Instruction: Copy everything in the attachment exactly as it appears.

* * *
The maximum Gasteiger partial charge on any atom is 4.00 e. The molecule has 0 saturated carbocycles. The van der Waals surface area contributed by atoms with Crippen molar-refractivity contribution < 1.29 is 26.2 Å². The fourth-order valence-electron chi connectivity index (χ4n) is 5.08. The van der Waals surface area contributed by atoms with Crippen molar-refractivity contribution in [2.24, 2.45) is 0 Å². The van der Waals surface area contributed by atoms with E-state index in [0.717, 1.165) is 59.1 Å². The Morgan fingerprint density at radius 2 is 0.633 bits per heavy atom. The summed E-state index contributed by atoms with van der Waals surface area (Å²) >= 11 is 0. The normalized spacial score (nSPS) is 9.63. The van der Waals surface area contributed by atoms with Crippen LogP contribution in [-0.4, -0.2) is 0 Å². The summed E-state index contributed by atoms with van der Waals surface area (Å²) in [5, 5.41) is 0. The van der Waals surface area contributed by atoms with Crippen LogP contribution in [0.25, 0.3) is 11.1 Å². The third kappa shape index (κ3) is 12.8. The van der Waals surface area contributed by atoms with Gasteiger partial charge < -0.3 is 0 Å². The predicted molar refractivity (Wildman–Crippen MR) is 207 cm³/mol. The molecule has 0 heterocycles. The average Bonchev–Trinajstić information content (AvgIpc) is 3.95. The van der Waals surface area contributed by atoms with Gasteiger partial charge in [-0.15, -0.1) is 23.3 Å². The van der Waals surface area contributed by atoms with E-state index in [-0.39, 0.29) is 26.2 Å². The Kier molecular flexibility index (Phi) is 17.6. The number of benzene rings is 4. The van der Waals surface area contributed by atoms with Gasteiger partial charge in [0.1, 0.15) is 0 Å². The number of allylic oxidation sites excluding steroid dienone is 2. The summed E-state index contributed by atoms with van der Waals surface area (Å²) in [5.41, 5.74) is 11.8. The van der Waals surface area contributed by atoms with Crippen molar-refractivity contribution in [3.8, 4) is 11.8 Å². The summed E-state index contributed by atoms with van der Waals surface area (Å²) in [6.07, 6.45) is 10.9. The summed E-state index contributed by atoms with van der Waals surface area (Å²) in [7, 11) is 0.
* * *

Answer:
The maximum Gasteiger partial charge on any atom is 4.00 e. The molecule has 0 saturated carbocycles. The van der Waals surface area contributed by atoms with Crippen molar-refractivity contribution < 1.29 is 26.2 Å². The fourth-order valence-electron chi connectivity index (χ4n) is 5.08. The van der Waals surface area contributed by atoms with Crippen molar-refractivity contribution in [2.24, 2.45) is 0 Å². The van der Waals surface area contributed by atoms with E-state index in [0.717, 1.165) is 59.1 Å². The Morgan fingerprint density at radius 2 is 0.633 bits per heavy atom. The summed E-state index contributed by atoms with van der Waals surface area (Å²) >= 11 is 0. The normalized spacial score (nSPS) is 9.63. The van der Waals surface area contributed by atoms with Crippen LogP contribution in [-0.4, -0.2) is 0 Å². The summed E-state index contributed by atoms with van der Waals surface area (Å²) in [5, 5.41) is 0. The van der Waals surface area contributed by atoms with Crippen LogP contribution in [0.25, 0.3) is 11.1 Å². The third kappa shape index (κ3) is 12.8. The van der Waals surface area contributed by atoms with Gasteiger partial charge < -0.3 is 0 Å². The predicted molar refractivity (Wildman–Crippen MR) is 207 cm³/mol. The molecule has 0 heterocycles. The average Bonchev–Trinajstić information content (AvgIpc) is 3.95. The van der Waals surface area contributed by atoms with Gasteiger partial charge in [-0.15, -0.1) is 23.3 Å². The van der Waals surface area contributed by atoms with E-state index in [-0.39, 0.29) is 26.2 Å². The Kier molecular flexibility index (Phi) is 17.6. The number of benzene rings is 4. The van der Waals surface area contributed by atoms with Gasteiger partial charge in [0.1, 0.15) is 0 Å². The number of allylic oxidation sites excluding steroid dienone is 2. The summed E-state index contributed by atoms with van der Waals surface area (Å²) in [5.41, 5.74) is 11.8. The van der Waals surface area contributed by atoms with Crippen molar-refractivity contribution in [3.8, 4) is 11.8 Å². The summed E-state index contributed by atoms with van der Waals surface area (Å²) in [6.07, 6.45) is 10.9. The summed E-state index contributed by atoms with van der Waals surface area (Å²) in [7, 11) is 0.